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Showing posts tagged with Spam
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Dermot Harnett | 11 Mar 2009 20:09:07 GMT | 0 comments

From Martha Stewart to Anna Kournikova—even the White House has one—blogs and microblogs are all the rage, with the ability to self-publish one’s thoughts and experiences for the world to read. The Symantec Security Response spam blog has recently published a myriad of posts documenting the ever-changing spam landscape. Symantec’s antispam team has blogged about recent spam attacks, such as Russian bride spam, spam attacks targeting job seekers, and even Turkish-language spam; so, it is fitting that a recent spam message observed by Symantec related to getting “paid” to write blogs should be discussed here.

The spam message claimed things like “freelance writers are needed” and “post in blogs”—all packaged together nicely with an offer to get paid anything...

Mayur Kulkarni | 11 Mar 2009 19:16:13 GMT | 0 comments

Phishing emails are sometimes known to elicit emotions such as fear, uncertainty, and in some cases panic. One particular type of phishing message will normally contain a warning that attempts to convince users to click on fraudulent links. Often, these warnings are in the form of fake “Account Update” or “Account Restriction” notifications, and contain a variety of features designed to trick the recipients into thinking that the email is genuine.

We recently came across an interesting Russian sample, which displays yet another method used to deliver the “fear factor.” The fraudster introduces him/herself as a thief who has stolen money from the recipient of the message, and states that the money will not be returned. The obvious attempt here is to trick the recipient into reacting with panic. The scammer will be hoping that panic will lead the user to try and check out whatever information is available in the message, and in this case the...

Mayur Kulkarni | 11 Mar 2009 17:24:45 GMT | 0 comments

In our earlier blog post on Italian spam, we reported seeing spammers testing their spam in local languages, perhaps for better acceptability in that respective region. Spammers are trying to understand the requirements and psychology of the local population, and therefore are working on their messages to gain as much attention and profit as possible. This work mainly includes the use of a local language in the message to give it an authentic look-and-feel.

Spam content in such emails may have been translated from an English version, perhaps using free language translation tools on the Internet. Another option is to have the desired text translated to native languages by a professional translator and then use it for spamming.

In the Turkish spam sample below, spammers are offering recipients the chance to learn and enhance their English know-...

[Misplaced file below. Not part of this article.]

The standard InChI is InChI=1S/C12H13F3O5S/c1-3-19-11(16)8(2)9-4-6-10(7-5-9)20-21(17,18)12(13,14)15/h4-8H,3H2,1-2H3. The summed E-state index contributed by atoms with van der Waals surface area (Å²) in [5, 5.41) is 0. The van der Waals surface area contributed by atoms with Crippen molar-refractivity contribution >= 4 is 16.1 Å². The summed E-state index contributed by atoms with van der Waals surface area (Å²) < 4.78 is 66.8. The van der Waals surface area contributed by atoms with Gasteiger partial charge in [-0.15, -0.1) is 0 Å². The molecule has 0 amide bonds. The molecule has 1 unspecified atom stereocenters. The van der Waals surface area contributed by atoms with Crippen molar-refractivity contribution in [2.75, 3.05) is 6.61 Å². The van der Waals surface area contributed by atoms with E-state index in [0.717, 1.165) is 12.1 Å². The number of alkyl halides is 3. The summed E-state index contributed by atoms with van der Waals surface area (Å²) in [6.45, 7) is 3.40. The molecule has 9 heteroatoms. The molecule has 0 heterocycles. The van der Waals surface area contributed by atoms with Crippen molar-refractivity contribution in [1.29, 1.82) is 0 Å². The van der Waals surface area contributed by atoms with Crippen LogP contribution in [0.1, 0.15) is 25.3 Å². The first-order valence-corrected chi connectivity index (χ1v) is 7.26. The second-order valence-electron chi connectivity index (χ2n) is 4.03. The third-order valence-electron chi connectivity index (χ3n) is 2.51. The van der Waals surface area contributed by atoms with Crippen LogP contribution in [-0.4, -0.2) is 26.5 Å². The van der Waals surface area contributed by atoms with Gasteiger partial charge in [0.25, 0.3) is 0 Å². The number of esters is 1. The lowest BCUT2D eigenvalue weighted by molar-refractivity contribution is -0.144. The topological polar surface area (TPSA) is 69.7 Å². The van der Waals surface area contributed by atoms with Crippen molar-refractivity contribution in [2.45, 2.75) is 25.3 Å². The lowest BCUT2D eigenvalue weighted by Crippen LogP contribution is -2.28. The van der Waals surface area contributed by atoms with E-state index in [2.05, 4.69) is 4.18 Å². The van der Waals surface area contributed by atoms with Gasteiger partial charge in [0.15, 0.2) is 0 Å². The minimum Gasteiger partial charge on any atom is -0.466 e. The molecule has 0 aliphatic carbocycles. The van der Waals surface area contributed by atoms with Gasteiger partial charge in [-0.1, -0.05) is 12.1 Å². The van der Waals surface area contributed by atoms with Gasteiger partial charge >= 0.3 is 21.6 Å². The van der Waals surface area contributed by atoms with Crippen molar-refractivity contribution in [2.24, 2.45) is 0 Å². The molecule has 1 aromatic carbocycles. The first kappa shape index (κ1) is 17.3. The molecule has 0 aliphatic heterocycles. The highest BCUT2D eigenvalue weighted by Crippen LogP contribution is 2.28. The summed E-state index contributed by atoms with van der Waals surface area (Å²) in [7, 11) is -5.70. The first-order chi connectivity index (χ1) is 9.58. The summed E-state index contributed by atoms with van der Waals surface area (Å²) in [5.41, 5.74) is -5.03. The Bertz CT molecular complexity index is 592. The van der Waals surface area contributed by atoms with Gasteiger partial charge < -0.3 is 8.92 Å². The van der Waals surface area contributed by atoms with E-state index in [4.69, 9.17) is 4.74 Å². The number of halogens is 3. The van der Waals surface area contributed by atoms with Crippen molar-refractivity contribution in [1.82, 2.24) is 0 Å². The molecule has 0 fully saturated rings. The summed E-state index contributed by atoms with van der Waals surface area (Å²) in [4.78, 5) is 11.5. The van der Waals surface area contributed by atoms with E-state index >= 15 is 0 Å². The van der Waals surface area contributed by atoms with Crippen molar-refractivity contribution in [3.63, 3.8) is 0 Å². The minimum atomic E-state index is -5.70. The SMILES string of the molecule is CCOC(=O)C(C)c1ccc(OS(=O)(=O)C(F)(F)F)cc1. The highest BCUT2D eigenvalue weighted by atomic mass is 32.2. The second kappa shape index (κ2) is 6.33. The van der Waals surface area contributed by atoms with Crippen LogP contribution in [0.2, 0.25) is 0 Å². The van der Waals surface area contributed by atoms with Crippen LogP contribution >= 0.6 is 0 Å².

Dermot Harnett | 07 Mar 2009 00:50:31 GMT | 0 comments

Following closely on the heels of Valentine’s Day spam, a new wave of Russian bride spam has emerged. During the final analysis on Valentine’s Day-related spam, it became apparent that as the holiday approached there was a 700 percent increase in spam messages with a Valentine’s Day theme. The biggest increases by percentage were seen in the phrases “February 14,” with a 200 percent increase; “Valentine’s Day,” with a 500 percent increase; and last, but certainly not least, the term “Valentine” experienced a 9,000 percent increase as Valentine’s Day came and went for another year.

Russian bride spam has been around for a number of years now. With previous Russian bride spam examples, the recipient was encouraged to communicate over email with a prospective bride. However, the problem with...

Dermot Harnett | 06 Mar 2009 23:09:20 GMT | 0 comments

With the constant talk of the dismal economic climate and general doom and gloom in February 2009, spammers remind us that Spring is here and are suggesting various vacation “offers” to lighten the mood. Spammers have advertised vacation offers in Mexico (Cancun in particular), Lake Tahoe, Arizona, South Carolina and multiple timeshares with the subject lines including:


  • Looking for savings on a Mexico vacation? Book online
  • 4 Days & 3 Nights Confirmation
  • Visit Cancun With A 3 Night Free Stay - No Purchases Required
  • Need a Vacation - Get great travel deals sent right to your inbox
  • Mind, Body, Spirit - Come to Sedona Arizona On Us
  • Experience North Lake Tahoe With Complimentary Accommodations
  • Escape to the Outer Banks for Breathtaking Beauty and the perfect family getaway
  • Don't just dream of the Sand and Sun, experience its beauty


Takako Yoshida | 06 Mar 2009 22:22:11 GMT | 0 comments